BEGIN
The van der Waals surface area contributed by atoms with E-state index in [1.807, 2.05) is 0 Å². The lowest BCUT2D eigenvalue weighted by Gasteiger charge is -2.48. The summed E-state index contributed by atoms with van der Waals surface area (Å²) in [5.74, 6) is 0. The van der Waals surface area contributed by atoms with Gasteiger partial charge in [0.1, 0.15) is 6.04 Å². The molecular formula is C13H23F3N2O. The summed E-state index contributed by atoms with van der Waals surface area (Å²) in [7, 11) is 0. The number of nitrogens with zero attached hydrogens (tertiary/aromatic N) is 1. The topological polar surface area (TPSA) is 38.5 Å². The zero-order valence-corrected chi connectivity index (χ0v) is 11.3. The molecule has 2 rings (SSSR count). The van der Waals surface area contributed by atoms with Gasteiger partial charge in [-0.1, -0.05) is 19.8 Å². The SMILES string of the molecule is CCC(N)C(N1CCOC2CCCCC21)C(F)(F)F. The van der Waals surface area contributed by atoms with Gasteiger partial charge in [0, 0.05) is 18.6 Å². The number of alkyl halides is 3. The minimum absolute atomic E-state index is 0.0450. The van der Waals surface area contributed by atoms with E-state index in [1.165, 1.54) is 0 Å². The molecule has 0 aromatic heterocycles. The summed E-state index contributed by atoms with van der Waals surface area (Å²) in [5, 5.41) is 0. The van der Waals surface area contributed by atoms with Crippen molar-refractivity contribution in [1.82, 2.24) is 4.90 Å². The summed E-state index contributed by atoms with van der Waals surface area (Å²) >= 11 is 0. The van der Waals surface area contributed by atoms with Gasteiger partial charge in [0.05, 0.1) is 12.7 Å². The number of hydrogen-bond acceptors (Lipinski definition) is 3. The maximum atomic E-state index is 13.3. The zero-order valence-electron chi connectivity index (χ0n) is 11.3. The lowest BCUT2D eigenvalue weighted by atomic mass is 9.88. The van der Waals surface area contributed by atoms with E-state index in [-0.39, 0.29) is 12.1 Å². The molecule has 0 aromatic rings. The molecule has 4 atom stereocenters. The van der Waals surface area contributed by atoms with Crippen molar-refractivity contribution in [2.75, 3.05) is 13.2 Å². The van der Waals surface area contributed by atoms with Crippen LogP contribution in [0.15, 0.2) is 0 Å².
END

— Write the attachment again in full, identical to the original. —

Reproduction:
The van der Waals surface area contributed by atoms with E-state index in [1.807, 2.05) is 0 Å². The lowest BCUT2D eigenvalue weighted by Gasteiger charge is -2.48. The summed E-state index contributed by atoms with van der Waals surface area (Å²) in [5.74, 6) is 0. The van der Waals surface area contributed by atoms with Gasteiger partial charge in [0.1, 0.15) is 6.04 Å². The molecular formula is C13H23F3N2O. The summed E-state index contributed by atoms with van der Waals surface area (Å²) in [7, 11) is 0. The number of nitrogens with zero attached hydrogens (tertiary/aromatic N) is 1. The topological polar surface area (TPSA) is 38.5 Å². The zero-order valence-corrected chi connectivity index (χ0v) is 11.3. The molecule has 2 rings (SSSR count). The van der Waals surface area contributed by atoms with Gasteiger partial charge in [-0.1, -0.05) is 19.8 Å². The SMILES string of the molecule is CCC(N)C(N1CCOC2CCCCC21)C(F)(F)F. The van der Waals surface area contributed by atoms with Gasteiger partial charge in [0, 0.05) is 18.6 Å². The number of alkyl halides is 3. The minimum absolute atomic E-state index is 0.0450. The van der Waals surface area contributed by atoms with E-state index in [1.165, 1.54) is 0 Å². The molecule has 0 aromatic heterocycles. The summed E-state index contributed by atoms with van der Waals surface area (Å²) in [5, 5.41) is 0. The van der Waals surface area contributed by atoms with Crippen molar-refractivity contribution in [1.82, 2.24) is 4.90 Å². The summed E-state index contributed by atoms with van der Waals surface area (Å²) >= 11 is 0. The van der Waals surface area contributed by atoms with Gasteiger partial charge in [0.05, 0.1) is 12.7 Å². The number of hydrogen-bond acceptors (Lipinski definition) is 3. The maximum atomic E-state index is 13.3. The zero-order valence-electron chi connectivity index (χ0n) is 11.3. The lowest BCUT2D eigenvalue weighted by atomic mass is 9.88. The van der Waals surface area contributed by atoms with E-state index in [-0.39, 0.29) is 12.1 Å². The molecule has 0 aromatic rings. The molecule has 4 atom stereocenters. The van der Waals surface area contributed by atoms with Crippen molar-refractivity contribution in [2.75, 3.05) is 13.2 Å². The van der Waals surface area contributed by atoms with Crippen LogP contribution in [0.15, 0.2) is 0 Å².